What’s bigger in pop culture these days than the Avengers and Game of Thrones put together?
Yes, well that is nice of you, but no the answer is not the commercial leasing group at Mintz & Gold (although you were close).
It’s James Holzhauer.
Mr. Holzhauer is a professional sports gambler who has used game theory and an aggressive betting strategy to rock the world of Jeopardy.
He has achieved the highest single-game payouts on Jeopardy, is only the second contestant to earn more than $1,000,000 in regular-season play and is closing in on the longest winning streak in Jeopardy history.
And since whatever his strategy he needs to provide correct answers to the questions, he also knows a lot of stuff.
How? By reading children’s books.
That’s right. He reads children’s books to gain knowledge since he says they are “chock-full of infographics, pictures and all kinds of stuff” to keep the reader engaged and he admitted “I couldn’t make it through a chapter of an actual Dickens novel without falling asleep.”
No wonder I fall asleep reading commercial leases! No pictures!
Okay, as you might have suspected, I am kidding. I don’t actually read the leases, but if I did, I would certainly nod off mighty fast.
Maybe I can channel my inner Sam-I-Am for future drafting. I will not assign the lease in a box, I will not assign it to a fox, I will not… okay, you get the idea.
It certainly does not take a Jeopardy genius to realize that use of a building’s internal fire stairs for access between floors can be a huge plus for a tenant.
The tenant may not want to build (or be able to afford) an internal staircase between its floors.
Perhaps the tenant has only added on a portion of an additional floor or maybe the tenant’s floors are not contiguous.
What an advantage for the tenant’s employees be able to hop up and down the stairs instead of waiting for an elevator.
I love the stairs, except maybe early in the morning when climbing them out of Grand Central Station – why is it that every year they add one or two more stairs to each staircase?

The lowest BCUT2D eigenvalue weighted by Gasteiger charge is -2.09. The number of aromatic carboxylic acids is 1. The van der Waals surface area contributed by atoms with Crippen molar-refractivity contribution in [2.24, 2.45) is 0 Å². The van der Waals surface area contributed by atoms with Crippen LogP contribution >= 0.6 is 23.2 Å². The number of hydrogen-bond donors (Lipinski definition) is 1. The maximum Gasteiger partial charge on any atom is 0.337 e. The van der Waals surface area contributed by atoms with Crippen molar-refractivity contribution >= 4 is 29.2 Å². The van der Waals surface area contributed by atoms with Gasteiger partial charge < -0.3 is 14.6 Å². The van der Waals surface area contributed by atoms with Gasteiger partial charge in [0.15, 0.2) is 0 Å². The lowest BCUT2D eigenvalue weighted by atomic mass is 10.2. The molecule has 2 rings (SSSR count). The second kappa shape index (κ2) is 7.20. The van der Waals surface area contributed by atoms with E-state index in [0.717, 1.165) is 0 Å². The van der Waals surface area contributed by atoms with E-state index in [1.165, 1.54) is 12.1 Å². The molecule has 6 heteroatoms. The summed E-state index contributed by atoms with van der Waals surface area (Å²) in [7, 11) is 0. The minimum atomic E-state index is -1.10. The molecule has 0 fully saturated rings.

Since the fire stairs are building common areas, this right of use will not be granted to every tenant and the right will come with restrictions.
This is reasonable since the landlord is allowing use of a common area to one particular tenant, but it is important that the tenant protect itself from landlord overreaching.
I’m quite happy to say, that the Sneetches got really quite smart on that day when they negotiated the right to use the building fire stairs and protected themselves with the following seven suggestions:
- Oh, the places you’ll go! Your landlord should grant you an affirmative irrevocable license during the term of your lease to use the fire stairs for access between your floors.
- The license will likely indicate that your use shall be “solely” for access. You may also be responsible for ensuring that your employees, agents and contractors not use the fire stairs other than for access between floors or the emergency use for which it is intended (i.e., no loitering).
- The license will need to be non-exclusive since others need to access the fire stairs when necessary.
- I meant what I said and I said what I meant. Your lease should be clear that there will be no additional charge for the use of the fire stairs, although you will be responsible for any additional incremental costs, such as costs imposed by your landlord’s insurance company and cleaning costs for that portion of the fire stairs between your floors if such costs are related to your non-emergency use. Your landlord may impose other maintenance obligations on you (or you may request these as decorative options), such as painting, additional lighting and handrails.